newsGP - Wastewater tests for COVID launching in bid to spot outbreaks early

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A pioneering surveillance program is already proving its worth in finding virus fragments – and alerting authorities to potential cases.
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Wastewater tests for COVID launching in bid to spot outbreaks early

Doug Hendrie 10/09/2020 12:55:40 PM

Wastewater testing should give authorities the ability to notice hotspots early and bring in public health measures accordingly.

Every week, workers are taking samples of wastewater in sewage treatment plants and pumping stations around Australia. These vials will be analysed for traces of the coronavirus that causes COVID-19.

The ultimate goal of the Water Research Australia project ColoSSoS – Collaboration on Sewage Surveillance of SARS-COV-2 – is to accurately detect the presence of the virus in sewage and, ideally, to provide early warning well before people notice symptoms and come in for testing.

People start shedding the virus as early as two days after becoming infected.

For the cost of around $500 per sample, wastewater testing should give authorities the ability to notice hotspots early and bring in public health measures accordingly.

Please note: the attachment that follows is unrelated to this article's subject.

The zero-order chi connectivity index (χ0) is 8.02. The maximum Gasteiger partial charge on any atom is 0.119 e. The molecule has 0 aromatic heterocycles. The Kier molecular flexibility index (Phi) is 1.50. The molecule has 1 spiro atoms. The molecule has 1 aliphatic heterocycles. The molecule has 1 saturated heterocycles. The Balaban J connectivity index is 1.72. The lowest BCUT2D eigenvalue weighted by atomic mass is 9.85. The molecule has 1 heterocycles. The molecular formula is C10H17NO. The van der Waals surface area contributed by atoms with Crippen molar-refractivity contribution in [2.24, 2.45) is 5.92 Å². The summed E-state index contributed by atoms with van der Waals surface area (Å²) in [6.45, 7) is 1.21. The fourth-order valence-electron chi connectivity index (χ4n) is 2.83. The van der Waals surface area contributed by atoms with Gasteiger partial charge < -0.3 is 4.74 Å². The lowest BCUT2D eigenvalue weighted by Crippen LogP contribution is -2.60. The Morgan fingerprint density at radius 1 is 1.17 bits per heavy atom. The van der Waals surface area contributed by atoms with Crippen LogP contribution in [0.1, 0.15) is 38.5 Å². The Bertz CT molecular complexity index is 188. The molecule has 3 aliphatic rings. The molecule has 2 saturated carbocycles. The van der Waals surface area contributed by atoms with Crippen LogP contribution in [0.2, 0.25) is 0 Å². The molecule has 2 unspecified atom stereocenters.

Wastewater testing is most useful when the virus is present at low levels and not self-evident from clinical testing in those same areas, holding out the promise of new ways of keeping the virus as low as possible, in conjunction with tracing, testing and other surveillance methods.

The tests have now been shown to detect the virus even at very low levels; but to help better inform decision-makers, the results gathered to date need to be analysed so the methods can be calibrated in areas of high, medium, low and zero COVID presence.

Victorian Health Minister Jenny Mikakos said in a statement that wastewater testing 'may be able to give us early warning that coronavirus is in a community and the head start we need for early detection and preventive action'.

Early testing has found traces of the virus in wastewater in regional towns like Apollo Bay in Victoria, Airlie Beach in Queensland and Perisher ski resort in NSW.

The project is most advanced in Victoria, with up to 300 samples a week tested from 25…
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